Hit For Haiti in Indian Wells
March 12, 2010 -- On January 12, 2010, a 7.0 magnitude earthquake struck the Caribbean island nation of Haiti causing over 200,000 deaths (from the Haitian government's official estimate of the number of lives lost during the tragedy) and wrecking widespread physical devastation and disruption of daily life there. This event occurred shortly before the start of the 2010 Australian Open and inspired Roger Federer to inquire about doing some sort of benefit involving fellow professional tennis players. The first person he discussed the subject with was Rafael Nadal, who quickly agreed that he wanted to participate. In less than 24 hours, Andy Roddick, Novak Djokovic, Serena Williams, Kim Clijsters, Lleyton Hewitt and Samantha Stosur rounded the mixed doubles teams in the "original" Hit for Haiti benefit in Australia.
Larry Ellison, founder of the Oracle Corporation and recent purchaser of the BNP Paribas Open at Indian Wells, CA, wanted to do another benefit performance at his tournament. The format was going to be two doubles matches: one for men and the other for women, rather than a single match. Of course, he was able to benefit from a greater amount of time in which to organize his event. Both matches were played on Friday night, March 12th on stadium court and it quickly sold out. The goal was to raise at least $1 Million for the American Red Cross' relief efforts in Haiti.
The women's match featured Martina Navratilova paired with recently un-retired Justine Henin vs. recently retired (and apparently planning to stay that way) Lindsay Davenport with Steffi Graff. Together, the women represented 50 Grand Slam singles titles with Steffi accounting for nearly half that total (22) whereas Martina accounted for over 1,000 career match wins (actually 1,442 which is just an astounding figure especially considering that she only lost 219 matches for a career match winning percentage of 86.8%). All four players earned well over $20 Million in their careers and were ranked # 1 in the world for a collective total of 924 weeks (17.8 years).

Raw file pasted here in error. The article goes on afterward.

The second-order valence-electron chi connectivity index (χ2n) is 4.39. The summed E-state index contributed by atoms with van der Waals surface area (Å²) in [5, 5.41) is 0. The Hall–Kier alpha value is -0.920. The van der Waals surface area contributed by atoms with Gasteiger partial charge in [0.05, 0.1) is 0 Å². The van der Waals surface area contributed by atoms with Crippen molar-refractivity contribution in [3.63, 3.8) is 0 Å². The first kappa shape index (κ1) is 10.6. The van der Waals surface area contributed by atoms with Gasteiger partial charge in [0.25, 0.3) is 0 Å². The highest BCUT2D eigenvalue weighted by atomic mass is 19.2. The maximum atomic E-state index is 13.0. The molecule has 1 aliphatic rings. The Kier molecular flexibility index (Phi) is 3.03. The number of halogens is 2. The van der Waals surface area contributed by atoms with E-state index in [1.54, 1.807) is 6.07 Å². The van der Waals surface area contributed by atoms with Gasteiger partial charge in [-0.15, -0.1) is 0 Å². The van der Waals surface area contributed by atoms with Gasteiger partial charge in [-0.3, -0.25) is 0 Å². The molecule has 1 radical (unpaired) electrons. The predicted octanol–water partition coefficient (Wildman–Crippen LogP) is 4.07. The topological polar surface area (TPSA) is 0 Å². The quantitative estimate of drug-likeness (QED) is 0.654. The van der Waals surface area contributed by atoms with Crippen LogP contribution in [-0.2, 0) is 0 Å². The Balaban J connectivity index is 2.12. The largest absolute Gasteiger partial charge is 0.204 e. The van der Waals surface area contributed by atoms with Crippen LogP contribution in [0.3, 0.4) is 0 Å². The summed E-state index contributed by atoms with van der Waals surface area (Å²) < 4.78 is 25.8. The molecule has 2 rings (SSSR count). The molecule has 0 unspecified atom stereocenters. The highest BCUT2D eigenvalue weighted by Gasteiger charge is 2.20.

The format of the match was one set with the winner being the first to win eight games with a "super-tiebreaker occurring at 7-all if the match got to that point. There was to be no-ad scoring so game point occurred at deuce with the winner of that particular game being the team that won the next point. As was the case in Australia, all the players were "miked" up which led to some interesting moments as the crowd was able to hear the conversations between the players. Between both men's and women's matches, I think the guys did more talking (and some good-natured ribbing) between the players than did the women. All the players seemed to enjoy the encounter and they tended to play everything "straight up" (i.e., trying to actually win the match rather than just conduct a "hit and giggle" as the pro players like to describe a non-serious, non-competitive match).